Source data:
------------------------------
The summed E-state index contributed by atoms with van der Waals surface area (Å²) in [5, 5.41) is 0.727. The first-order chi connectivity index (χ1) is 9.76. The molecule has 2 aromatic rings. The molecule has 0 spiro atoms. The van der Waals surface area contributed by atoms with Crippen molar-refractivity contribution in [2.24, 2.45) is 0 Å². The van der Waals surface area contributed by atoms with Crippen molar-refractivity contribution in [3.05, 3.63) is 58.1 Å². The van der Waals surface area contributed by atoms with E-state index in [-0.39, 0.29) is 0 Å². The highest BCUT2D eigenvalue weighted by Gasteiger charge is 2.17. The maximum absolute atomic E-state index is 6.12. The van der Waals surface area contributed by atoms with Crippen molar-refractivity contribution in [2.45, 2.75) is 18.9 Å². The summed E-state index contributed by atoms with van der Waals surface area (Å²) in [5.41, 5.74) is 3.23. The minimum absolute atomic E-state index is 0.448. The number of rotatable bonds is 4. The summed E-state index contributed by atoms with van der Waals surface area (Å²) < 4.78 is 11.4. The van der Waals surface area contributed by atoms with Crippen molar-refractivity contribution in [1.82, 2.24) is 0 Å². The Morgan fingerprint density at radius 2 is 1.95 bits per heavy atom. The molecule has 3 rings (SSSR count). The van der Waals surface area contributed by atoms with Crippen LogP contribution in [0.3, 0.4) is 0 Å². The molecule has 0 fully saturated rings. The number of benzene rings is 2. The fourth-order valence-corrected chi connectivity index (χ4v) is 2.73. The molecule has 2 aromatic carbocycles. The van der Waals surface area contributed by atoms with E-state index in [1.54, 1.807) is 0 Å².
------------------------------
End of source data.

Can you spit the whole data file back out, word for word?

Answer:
The summed E-state index contributed by atoms with van der Waals surface area (Å²) in [5, 5.41) is 0.727. The first-order chi connectivity index (χ1) is 9.76. The molecule has 2 aromatic rings. The molecule has 0 spiro atoms. The van der Waals surface area contributed by atoms with Crippen molar-refractivity contribution in [2.24, 2.45) is 0 Å². The van der Waals surface area contributed by atoms with Crippen molar-refractivity contribution in [3.05, 3.63) is 58.1 Å². The van der Waals surface area contributed by atoms with E-state index in [-0.39, 0.29) is 0 Å². The highest BCUT2D eigenvalue weighted by Gasteiger charge is 2.17. The maximum absolute atomic E-state index is 6.12. The van der Waals surface area contributed by atoms with Crippen molar-refractivity contribution in [2.45, 2.75) is 18.9 Å². The summed E-state index contributed by atoms with van der Waals surface area (Å²) in [5.41, 5.74) is 3.23. The minimum absolute atomic E-state index is 0.448. The number of rotatable bonds is 4. The summed E-state index contributed by atoms with van der Waals surface area (Å²) < 4.78 is 11.4. The van der Waals surface area contributed by atoms with Crippen molar-refractivity contribution in [1.82, 2.24) is 0 Å². The Morgan fingerprint density at radius 2 is 1.95 bits per heavy atom. The molecule has 3 rings (SSSR count). The van der Waals surface area contributed by atoms with Crippen LogP contribution in [0.3, 0.4) is 0 Å². The molecule has 0 fully saturated rings. The number of benzene rings is 2. The fourth-order valence-corrected chi connectivity index (χ4v) is 2.73. The molecule has 2 aromatic carbocycles. The van der Waals surface area contributed by atoms with E-state index in [1.54, 1.807) is 0 Å².